It could easily be argued that Austria is the historic center of the world of sweet dessert wines. In fact, the first recorded sweet wine created from nobly rotted grapes comes from near the Neusiedler Lake in the Burgenland region of Austria. Found in a barrel inscribed with a date of 1526, it was a Trockenbeerenauslese from the Donnerskirchen Mountains that was enjoyed until 1852 (now that’s some cellar life!)
Nearby, in the town of Rust, history tells us that the Ruster Ausbruch dessert wine has been made since at least 1634. And across the lake in the town of Weiden, there is another Ausbruch on the books with a date of 1617.
Compare that to the first fortified Port wines, which date to around 1678, and the first late harvest Spätlese from Germany in 1775. Sauternes? The Chateau d’Yquem, which is considered to be the first of all the sweet wines of Bordeaux, was not even established until close to the end of the 16th century, which puts it in an historical second place to Austria.
So what do we mean when we say dessert wine? In every respected wine making country, these sweet wines are created by using grapes that have been left to hang on the vines until very late in the season, which is why you will also see them called “late harvest wines.” Beyond this, it depends upon the specific climate of that country. Some of these grapes are harvested and laid out to air dry on mats until they are shriveled up. Others are affected by the fungus “botrytis cinerea” (aka “noble rot”) to make what is often called the Noble sweet wine. Still others are left to hang until they freeze on the vine, and are then used to create Ice Wine (Eiswein in Austria). And then, as in the case of Port, there are the fortified sweet wines. For our purposes, we will look at the three primary styles of dessert wines created in Austria.
Strohwein or Schilfwein, which means “straw” or “shelf” wine, is a wine made from grapes that have been laid out to air dry on mats for at least three months. The mats are made from straw (thus the name) or reeds, and are usually built as long shelves (again, thus the name) that are protected from the “free harvesters” (birds and the like) by being placed in tunnels made of thick plastic sheeting. This also causes a greenhouse effect that helps the grapes to become shriveled like raisins. Because the grapes are usually healthy at harvest (that is, not affected by the noble rot) they are more like an ice wine in taste than like a Beerenauslese or Trockenbeerenauslese. However, they do generally have a lower acidity level than an ice wine. A comparable wine to the Austrian Schilfwien would be the Italian Vin Santo. Amarone wines are also dried on straw mats, but the goal is not to create a sweet dessert wine. The sweet Amarone wines are called Recioto.
The Noble sweet wines are the wines made from grapes that have been affected by botrytis cinerea. These wines are rare because it takes a very special set of climatic conditions to produce them. It must be a warm summer, a mild autumn, and there must be moisture in the form of mists or fog that rolls over the vineyards from a nearby lake or river. The Burgenland region of Austria is famed for it’s sweet wines, which is due in large part to its perfect conditions which triggers the growth of noble rot on the grapes every year: the warm Pannonian influence causes a fairly high average temperature, which then plays off the large Neusidler Lake and dozens of surrounding smaller lakes (called puddles, “Lacken”, locally).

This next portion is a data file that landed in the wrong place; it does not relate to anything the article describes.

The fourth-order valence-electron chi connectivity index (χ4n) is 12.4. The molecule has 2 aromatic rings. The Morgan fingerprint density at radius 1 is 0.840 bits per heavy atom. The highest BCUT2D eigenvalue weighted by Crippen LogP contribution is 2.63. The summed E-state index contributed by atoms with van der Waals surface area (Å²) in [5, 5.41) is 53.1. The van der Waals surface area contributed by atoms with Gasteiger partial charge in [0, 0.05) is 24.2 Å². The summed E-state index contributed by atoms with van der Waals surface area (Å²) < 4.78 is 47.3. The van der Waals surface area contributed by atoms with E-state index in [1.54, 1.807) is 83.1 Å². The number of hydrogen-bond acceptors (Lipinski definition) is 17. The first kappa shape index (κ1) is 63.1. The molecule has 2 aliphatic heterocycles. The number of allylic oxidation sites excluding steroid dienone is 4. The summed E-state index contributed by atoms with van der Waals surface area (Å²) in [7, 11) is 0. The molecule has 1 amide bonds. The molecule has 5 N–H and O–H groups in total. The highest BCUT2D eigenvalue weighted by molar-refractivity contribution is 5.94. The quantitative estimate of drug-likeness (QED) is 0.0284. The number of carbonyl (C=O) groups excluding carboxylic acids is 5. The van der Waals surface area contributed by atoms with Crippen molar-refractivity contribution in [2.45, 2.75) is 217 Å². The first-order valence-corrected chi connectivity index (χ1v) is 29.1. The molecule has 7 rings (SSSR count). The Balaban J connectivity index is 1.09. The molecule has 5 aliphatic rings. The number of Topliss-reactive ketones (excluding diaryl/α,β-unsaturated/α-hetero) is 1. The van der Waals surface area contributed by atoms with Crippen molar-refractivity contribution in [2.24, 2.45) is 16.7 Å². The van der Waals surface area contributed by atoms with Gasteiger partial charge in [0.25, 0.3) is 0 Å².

This fungus penetrates the skins of the grapes, causing them at once to dry out, shrivel and concentrate their sugars and flavors, while also imparting it’s own heady note. These rotted grapes are harvested at different times, the earlier harvest yielding less affected grapes, which results in a less sweet (though still very much a dessert style) wine called Beerenauslese. Later harvests use more grapes covered in the fungus, which produces the very sweet wine called Trockenbeerenauslese. For more details of the specifications for these two wines, please check out our Austrian Wine Classifications primer.
There is also an even more selective, sweeter wine called Ausbruch, which is so labor intensive (it can take weeks of harvesting to yield little amounts of this liquid gold) and therefore rare that a half bottle can cost hundreds of dollars. This wine is called Tokaji in Hungary, and in the town of Rust, a specialty version of this wine is made, called Ruster Ausbruch. The people of Rust used the wine to buy their freedom from the Emperor hundreds of years ago, and you can read a more detailed version of the history of the great Ruster Ausbruch wines here.
Finally, that leaves us with Eiswein. A true Ice Wine is made from grapes that freeze on the vine, and are then harvested while still frozen. Some producers in countries with less strict wine laws create “Ice Wines” by tossing the grapes into a commercial freezer, but that is a bit like calling chopped chicken liver a pate de foie gras.
As Austrian wine laws are among the most strict in all of Europe, you can be assured that any wine carrying the proud name of Eiswein is a true ice wine. You’ll find the whole Ice Wine, Eiswein, Icewein, Icewine, Eiswine story right here.
If you subscribe to the theory that practice makes perfect, then the 1,480 years spent in the practice of making dessert wines would make those that hail from Austria pretty close to perfection. But you don’t have to subscribe to anything: just taste any one of these wines, and you’ll get the picture for yourself pretty quickly. As with all wines, Austria may not yet have the popular clout as those from France, but as these world-class sweet wines become more readily available, that notion is due to change.